Ammonia refrigerant

Ammonia Ammonia is an alkaline, colourless chemical compound, produced both naturally and as a by-product of numerous man-made reactive processes. Large amounts of naturally occurring ammonia gas come from livestock animals, soil surfaces and even the human body. Manmade processes that emit ammonia to the atmosphere include fuel combustion processes and sewage treatment plants.

What are the overall advantages of using ammonia as a refrigerant?
As a refrigerant, ammonia offers four distinct advantages over other commonly used industrial refrigerants. First, ammonia has superior thermodynamic qualities, as a result ammonia refrigeration systems use less energy input. Second, it’s a very cost-effective refrigerant.  Third, ammonia is environmentally compatible. It does not deplete the ozone layer and does not contribute to global warming. Fourth, ammonia's recognizable smell is its greatest safety asset. Unlike most other industrial refrigerants that have no smell, ammonia refrigeration has a proven safety record in part because leaks are not likely to escape detection.
    Ammonia has good energy efficiency; high latent heat and therefore less refrigerant charge; it can withdraw renewable energy from the air even at very low temperatures, thus avoiding electrical aids or back-ups.

    Ammonia is one of the most common compounds found in nature. It is well recognized as the basis for household cleaning products, and also has many agricultural, industrial and commercial uses. The cost of ammonia is low, significantly less than competitive industrial refrigerants and less ammonia is also generally required to do the job than other industrial refrigerants.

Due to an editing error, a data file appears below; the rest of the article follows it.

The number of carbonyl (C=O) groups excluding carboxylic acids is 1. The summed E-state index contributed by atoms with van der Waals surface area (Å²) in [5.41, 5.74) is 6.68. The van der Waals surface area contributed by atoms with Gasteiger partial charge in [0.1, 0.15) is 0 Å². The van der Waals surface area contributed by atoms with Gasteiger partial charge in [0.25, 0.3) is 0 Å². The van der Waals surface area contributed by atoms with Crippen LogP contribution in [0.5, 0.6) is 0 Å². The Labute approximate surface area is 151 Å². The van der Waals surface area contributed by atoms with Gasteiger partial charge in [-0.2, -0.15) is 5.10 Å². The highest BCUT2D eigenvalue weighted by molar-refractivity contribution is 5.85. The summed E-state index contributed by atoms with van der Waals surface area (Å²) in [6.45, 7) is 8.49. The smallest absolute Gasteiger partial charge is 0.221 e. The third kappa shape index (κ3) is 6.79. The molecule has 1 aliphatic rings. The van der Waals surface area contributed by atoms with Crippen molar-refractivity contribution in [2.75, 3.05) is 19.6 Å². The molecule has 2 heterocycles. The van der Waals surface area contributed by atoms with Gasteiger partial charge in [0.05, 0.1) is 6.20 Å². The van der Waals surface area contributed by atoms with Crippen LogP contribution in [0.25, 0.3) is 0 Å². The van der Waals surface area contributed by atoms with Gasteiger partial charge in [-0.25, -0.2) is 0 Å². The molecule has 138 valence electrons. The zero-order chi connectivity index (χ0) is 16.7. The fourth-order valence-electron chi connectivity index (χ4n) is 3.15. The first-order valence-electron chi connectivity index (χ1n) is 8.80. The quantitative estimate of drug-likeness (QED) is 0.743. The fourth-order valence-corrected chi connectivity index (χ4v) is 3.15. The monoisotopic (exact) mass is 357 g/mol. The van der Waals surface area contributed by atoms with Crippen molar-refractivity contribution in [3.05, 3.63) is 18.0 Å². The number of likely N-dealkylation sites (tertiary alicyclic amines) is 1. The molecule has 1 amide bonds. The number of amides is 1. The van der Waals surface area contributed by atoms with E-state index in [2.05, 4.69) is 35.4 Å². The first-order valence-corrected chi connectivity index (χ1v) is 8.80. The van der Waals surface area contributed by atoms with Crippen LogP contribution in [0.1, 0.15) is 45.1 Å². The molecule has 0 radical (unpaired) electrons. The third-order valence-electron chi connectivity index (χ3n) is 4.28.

Ammonia is not a contributor to ozone depletion, greenhouse effect or global warming. Thus, it is an environmentally friendly refrigerant. Ammonia has no cumulative effects on the environment and a very limited (a few days) atmospheric lifetime. It is even used to reduce harmful stack gas emissions by injection into boiler and gas turbine exhaust streams. Ammonia may be released to the atmosphere by sources such as decaying organic matter, animal excreta, fertilization of soil, burning of coal, wood, etc. and by volcanic eruptions.
    Ammonia is a natural refrigerant. It is not a halocarbon like many of the synthetic refrigerants on the market which, on the contrary, reduces the ozone layer's effectiveness when they are released in the atmosphere. With increased regulation being placed upon the use of chlorofluorocarbon (CFC), hydrochlorofluorocarbon (HCFC) and hydrofluorocarbon (HFC) based refrigerants, and the pending phase-out of CFCs and HCFCs, alternative refrigerants for use in existing refrigeration systems are actively being investigated. Ammonia represents a competitive and environmental-friendly solution.

    All refrigerating systems require risk assessment and ammonia systems are not exceptions; every refrigeration system is required by codes, which are effective, mature and constantly updated and revised, to have safety relief valves to protect the system and its pressure vessels from over-pressurization and possible failure. The most common and preferred method of release is by venting of the vapour from the relief valves to the atmosphere. Moreover, the self-alarming property of ammonia (its smell) is immediately recognizable. Thus, small leaks are repaired quickly and not neglected or dismissed as insignificant.

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